Reviewed by: BigAl
Approximate word count: 85-90,000 words
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After walking away from her career as a business banker to pursue writing full-time, Erica Lucke Dean moved from the hustle and bustle of the big city to a small tourist town in the North Georgia Mountains where she lives in a 90-year-old haunted farmhouse with her workaholic husband, her 180 lb lap dog, and at least one ghost.
For more, visit the author's website.
“Banker Katie James has a serious thing for romance novels. She’d almost rather settle for a fictional boyfriend than risk her heart on a flesh-and-blood man. Besides, the only real guy she’s remotely interested in is her rich, unattainable client, the mysterious Cooper Maxwell.
Looking less like the ultra-conservative man she knows and more like a drop-dead sexy character from one of her books, Cooper crashes Katie’s 29th birthday party. But one too many drinks lands Katie in uncharted territory… Cooper’s bedroom!
Drunk on love, Katie dives headfirst into the relationship only to discover that Cooper is keeping secrets… dangerous ones. As if things couldn’t get worse, her meddling mother makes a surprise visit, digging up a whole new set of problems.
Who would have guessed having an assassin for a boyfriend would be the least of her worries?”
Romance novels have a basic formu … no, let’s call it something else. Time tested patterns. The basic blueprint is boy meets girls. Sparks fly (or sometimes just the opposite at first, but the sparks come before long). Then, we have the big misunderstanding (probably due to poor communication) and the couple seems headed their separate ways. Last, something causes them to realize they misunderstood each other, get back together and, go riding into the sunset. (Actually that last part is a Western. I wanted to make sure you were paying attention. Replace with “live happily ever after”)
But really, all novels fit a pattern. We’re so aware of it with Romance because of the relatively small number of templates for a novel; this is by far the most popular one. However, this means that for the story to feel fresh, an author has to come up with great characters and situations. They need to feel like real people. The situations have to be realistic. In To Katie With Love, Erica Lucke Dean came up with some great characters.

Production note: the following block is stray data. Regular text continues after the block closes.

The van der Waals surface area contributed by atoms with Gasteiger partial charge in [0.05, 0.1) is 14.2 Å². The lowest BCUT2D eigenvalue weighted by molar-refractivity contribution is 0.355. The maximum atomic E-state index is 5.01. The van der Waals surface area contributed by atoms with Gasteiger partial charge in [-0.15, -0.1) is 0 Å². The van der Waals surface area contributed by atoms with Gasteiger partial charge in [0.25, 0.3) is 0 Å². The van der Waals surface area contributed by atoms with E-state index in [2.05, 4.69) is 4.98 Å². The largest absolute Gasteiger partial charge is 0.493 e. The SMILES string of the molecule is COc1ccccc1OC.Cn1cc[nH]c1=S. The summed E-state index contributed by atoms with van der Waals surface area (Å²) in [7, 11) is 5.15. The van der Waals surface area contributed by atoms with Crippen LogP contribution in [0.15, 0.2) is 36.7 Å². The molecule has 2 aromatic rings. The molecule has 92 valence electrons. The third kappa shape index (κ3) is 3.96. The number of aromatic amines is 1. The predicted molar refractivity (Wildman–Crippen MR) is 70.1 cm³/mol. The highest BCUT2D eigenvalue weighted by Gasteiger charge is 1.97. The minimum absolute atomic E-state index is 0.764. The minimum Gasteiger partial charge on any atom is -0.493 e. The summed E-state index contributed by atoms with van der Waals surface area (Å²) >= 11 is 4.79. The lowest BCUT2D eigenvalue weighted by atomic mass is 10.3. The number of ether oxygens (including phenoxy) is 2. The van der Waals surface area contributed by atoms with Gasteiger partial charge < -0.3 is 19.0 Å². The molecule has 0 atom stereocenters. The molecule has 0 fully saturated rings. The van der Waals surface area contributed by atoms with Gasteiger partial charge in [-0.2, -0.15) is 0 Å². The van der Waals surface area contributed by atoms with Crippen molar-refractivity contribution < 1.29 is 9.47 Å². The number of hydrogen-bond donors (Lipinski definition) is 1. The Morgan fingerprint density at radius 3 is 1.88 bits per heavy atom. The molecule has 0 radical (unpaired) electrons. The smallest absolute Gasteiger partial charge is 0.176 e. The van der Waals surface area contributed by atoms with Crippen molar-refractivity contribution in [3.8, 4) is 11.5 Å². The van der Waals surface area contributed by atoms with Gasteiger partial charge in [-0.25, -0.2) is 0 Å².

Katie is a character who should feel familiar to a big part of the target audience. In fact, many will see something of themselves in Katie. Other than the obvious gender difference, I did. She’s an avid reader, introverted, and will often choose a vicarious adventure in a romance novel over the alternatives on her social calendar. The people she works with are quirky, yet real enough to remind me of past co-workers. And her bank job gives her plenty of chances to meet men with both money and looks, especially the mysterious Cooper Maxwell.
The situations Katie gets herself into seem almost larger than life, yet not so much as to have me disbelieving. I was surprised multiple times as the story was working its way to a conclusion, never guessing the answer to the big question every reader is going to have by that point, nor guessing how (or even whether) Katie was going to get that ride into the sunset.
A small amount of adult language and some mild adult situations.
No significant issues.
Rating: ***** Five Stars